The High Court's decision to set aside the discharge without conviction for Losi Filipo's assault on four people means the Wellington rugby player could face jail.

Filipo, 18, pleaded guilty to an early-morning assault, which happened last October, when he was still at school.

He escaped conviction when he appeared in Wellington District Court in August, when Judge Bruce Davidson took into account the effect on the rugby career of the Wellington under-19 wing and fringe member of the Lions squad.

An appeal by the Crown was heard by Justice David Collins yesterday.


In a judgment delivered this afternoon, he said the appeal should be allowed, and set aside the discharge without conviction.

Having set aside the discharge, Justice Collins said he would normally substitute the District Court's decision with his own, but Filipo had only pleaded guilty due to the sentence indication that he would be discharged without conviction.

He would allow Filipo to vacate his guilty plea if he wanted to, in which case the matter will be sent back to the District Court for trial.

In Justice Collins opinion, the starting point for sentencing should be two to two and half years' imprisonment.

In the ruling, Justice Collins notes an affidavit from the head of the police prosecution service stating Filipo's victims had notified police that they believed an appeal should be filed because the "factual basis of the sentencing was inaccurate".

The police prosecution service explained that either through an oversight or miscommunication within the police prosecution service, Filipo's case was not referred to the Solicitor-General when it should have been.

Justice Collins allowed the extension of time to apply for leave, despite saying the reasons given for the delay in filing the application were "not particularly satisfactory".

"The desire for finality in criminal proceedings is an important consideration. There appears to have been a delay of approximately 10 months between the date Losi Filipo was charged and when he was discharged without conviction. In the overall context of this case, the 13 day delay by the police prosecution service is comparatively insignificant."

Justice Collins found the sentencing judge "did appear to harbour a degree of uncertainty about the genesis of the assault".

"The source of Judge Davidson's uncertainty appears to have been the statements in Losi Filipo's affidavit . . . In particular, Losi Filipo portrayed his role as being one of assisting his brother after the fighting had started and that he was hit before he delivered any blows. Losi Filipo's explanation about the genesis of the assault conflicted with the agreed summary of facts."

However, Judge Davidson was "obliged" to base his sentence indication only upon the agreed summary of facts and victim impact statements, which named Filipo as the aggressor.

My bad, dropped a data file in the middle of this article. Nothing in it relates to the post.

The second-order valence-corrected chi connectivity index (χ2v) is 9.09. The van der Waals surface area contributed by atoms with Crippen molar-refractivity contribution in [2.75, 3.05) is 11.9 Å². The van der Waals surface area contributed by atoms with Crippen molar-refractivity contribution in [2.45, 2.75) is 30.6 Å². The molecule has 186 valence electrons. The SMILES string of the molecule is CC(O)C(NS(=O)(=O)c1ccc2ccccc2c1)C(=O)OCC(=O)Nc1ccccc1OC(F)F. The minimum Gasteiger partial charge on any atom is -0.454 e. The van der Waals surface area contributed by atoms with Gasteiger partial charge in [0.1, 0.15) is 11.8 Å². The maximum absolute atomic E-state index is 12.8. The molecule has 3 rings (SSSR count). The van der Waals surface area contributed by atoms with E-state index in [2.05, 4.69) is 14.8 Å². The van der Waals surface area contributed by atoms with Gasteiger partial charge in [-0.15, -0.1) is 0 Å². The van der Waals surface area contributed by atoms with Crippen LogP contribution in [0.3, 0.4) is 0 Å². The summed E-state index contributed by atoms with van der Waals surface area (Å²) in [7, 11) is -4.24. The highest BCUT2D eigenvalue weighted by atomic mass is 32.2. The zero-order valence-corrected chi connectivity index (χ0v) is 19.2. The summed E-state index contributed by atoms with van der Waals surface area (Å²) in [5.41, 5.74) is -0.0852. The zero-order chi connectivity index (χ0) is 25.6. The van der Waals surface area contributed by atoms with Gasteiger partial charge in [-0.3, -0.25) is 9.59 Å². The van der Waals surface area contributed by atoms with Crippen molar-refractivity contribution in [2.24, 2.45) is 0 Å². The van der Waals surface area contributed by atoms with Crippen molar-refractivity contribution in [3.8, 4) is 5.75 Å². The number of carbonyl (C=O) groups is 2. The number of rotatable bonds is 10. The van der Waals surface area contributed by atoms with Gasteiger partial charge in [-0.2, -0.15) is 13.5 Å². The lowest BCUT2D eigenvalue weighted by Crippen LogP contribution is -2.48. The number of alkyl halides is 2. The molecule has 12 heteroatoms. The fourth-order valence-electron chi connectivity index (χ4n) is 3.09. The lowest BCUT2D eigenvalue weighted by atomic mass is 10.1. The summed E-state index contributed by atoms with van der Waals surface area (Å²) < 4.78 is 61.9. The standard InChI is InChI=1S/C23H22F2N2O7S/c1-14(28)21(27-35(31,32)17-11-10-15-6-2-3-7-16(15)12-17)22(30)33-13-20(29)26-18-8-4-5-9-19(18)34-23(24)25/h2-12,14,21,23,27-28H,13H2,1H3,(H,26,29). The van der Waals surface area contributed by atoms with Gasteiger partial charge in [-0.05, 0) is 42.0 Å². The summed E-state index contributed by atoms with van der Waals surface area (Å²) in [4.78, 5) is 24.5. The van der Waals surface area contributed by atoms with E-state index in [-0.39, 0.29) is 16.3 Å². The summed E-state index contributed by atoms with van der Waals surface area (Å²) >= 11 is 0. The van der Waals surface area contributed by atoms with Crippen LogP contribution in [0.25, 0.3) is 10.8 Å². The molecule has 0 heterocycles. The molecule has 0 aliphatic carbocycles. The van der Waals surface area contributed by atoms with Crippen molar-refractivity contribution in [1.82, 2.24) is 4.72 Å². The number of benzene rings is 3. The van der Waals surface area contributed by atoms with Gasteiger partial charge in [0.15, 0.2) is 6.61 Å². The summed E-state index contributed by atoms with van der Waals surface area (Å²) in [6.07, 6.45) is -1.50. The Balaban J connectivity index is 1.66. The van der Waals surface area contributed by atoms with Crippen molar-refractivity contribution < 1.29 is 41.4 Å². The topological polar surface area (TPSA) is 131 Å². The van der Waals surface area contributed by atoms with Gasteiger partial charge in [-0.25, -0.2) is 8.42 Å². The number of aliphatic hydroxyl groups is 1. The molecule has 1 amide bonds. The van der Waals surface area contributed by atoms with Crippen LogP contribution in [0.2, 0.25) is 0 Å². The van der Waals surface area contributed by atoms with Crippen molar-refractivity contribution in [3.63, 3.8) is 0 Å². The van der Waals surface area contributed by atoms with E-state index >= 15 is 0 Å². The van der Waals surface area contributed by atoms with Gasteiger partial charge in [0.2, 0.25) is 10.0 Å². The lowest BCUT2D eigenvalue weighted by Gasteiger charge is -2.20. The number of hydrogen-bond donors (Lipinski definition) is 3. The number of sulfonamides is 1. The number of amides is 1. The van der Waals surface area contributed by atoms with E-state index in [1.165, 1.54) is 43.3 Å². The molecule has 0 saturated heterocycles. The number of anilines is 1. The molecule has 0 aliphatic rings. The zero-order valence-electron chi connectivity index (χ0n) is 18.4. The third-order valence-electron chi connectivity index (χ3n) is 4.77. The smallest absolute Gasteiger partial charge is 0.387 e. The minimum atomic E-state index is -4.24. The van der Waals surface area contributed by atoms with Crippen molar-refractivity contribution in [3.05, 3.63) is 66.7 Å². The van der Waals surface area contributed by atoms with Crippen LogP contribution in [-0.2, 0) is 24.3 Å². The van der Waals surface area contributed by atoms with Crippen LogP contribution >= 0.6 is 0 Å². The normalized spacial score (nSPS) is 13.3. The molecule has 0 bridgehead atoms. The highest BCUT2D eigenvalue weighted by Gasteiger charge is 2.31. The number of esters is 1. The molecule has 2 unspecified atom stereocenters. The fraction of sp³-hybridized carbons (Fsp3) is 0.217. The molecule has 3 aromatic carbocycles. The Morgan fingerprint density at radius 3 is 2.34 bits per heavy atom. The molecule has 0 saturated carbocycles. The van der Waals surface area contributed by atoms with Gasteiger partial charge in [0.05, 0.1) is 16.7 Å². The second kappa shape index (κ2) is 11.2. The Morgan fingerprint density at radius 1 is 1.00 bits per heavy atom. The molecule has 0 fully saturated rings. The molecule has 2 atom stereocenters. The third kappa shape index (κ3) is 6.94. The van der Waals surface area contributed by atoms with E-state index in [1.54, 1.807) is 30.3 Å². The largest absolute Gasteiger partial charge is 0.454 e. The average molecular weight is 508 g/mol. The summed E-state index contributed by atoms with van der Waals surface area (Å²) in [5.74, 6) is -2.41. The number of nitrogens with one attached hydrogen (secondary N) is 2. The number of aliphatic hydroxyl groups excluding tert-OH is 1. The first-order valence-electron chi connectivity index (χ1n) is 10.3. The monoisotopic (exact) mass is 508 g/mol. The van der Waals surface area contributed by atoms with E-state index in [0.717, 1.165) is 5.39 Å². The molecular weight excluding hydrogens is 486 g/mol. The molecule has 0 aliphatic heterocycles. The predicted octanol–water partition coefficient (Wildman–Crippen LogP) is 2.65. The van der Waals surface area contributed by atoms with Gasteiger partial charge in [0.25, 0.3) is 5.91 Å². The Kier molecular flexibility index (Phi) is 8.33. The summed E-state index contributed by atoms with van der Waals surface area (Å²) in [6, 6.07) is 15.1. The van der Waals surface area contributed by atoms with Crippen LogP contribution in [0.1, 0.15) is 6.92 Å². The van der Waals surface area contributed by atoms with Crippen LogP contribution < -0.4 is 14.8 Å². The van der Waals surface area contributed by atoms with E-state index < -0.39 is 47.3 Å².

Justice Collins also noted the sentencing judge did not refer to the fact Filipo stomped on the head of one victim.

"Those stomps were particularly serious and occurred when Gregory Morgan was already unconscious. This is the most disturbing aspect of Losi Filipo's behaviour. It was potentially lethal conduct and required specific consideration," Justice Collins said in his notes.

"Judge Davidson appears to have understated the seriousness of Losi Filipo's conduct by not specifically referring to the fact he stomped on Gregory Morgan's head on about four occasions."

He also pointed out Judge Davidson had referred to the assaults against the two female victims as "not particularly serious in themselves" and "more in the nature of pushing and shoving".

Justice Collins said the description "only partially" reflected the agreed summary of facts, which portrayed the assault on one victim as more serious than how Judge Davidson had described.

Crown prosecutor took issue with Judge Davidson's starting point of one and a half years in prison. Justice Collins found a starting point of two years should have been adopted.

"A starting point of two and a half years' imprisonment would be unimpeachable," he said.

"I am satisfied Judge Davidson erred when he overlooked relevant matters relating to the gravity of Losi Filipo's offending."

Those matters were Filipo's role as instigator, the stomping on the head, and the serious consequences for the victims.

Justice Collins also addressed the allegation Judge Davidson overstated the consequences of a conviction on Filipo's career.

He said it was impossible to predict if a young player will evolve into a professional rugby player, and a conviction would not prevent Filipo from obtaining a professional rugby contract, it would only make it "much harder".

"It is the conduct of Losi Filipo and not simply whether or not he is convicted that is the key consideration for rugby administrators and future employers," he said.

Judge Davidson did not have sufficient evidence to conclude a conviction would be a "real and significant barrier" to Filipo fulfilling his ambition to become a professional rugby player, Justice Collins said.

"Judge Davidson therefore erred by taking into account an irrelevant factor . . . this error was also an error of law."

Justice Collins would hold a hearing on November 2 to reach a decision on whether or not the case should be sent back to the District Court of if any sentencing should be dealt with in the High Court.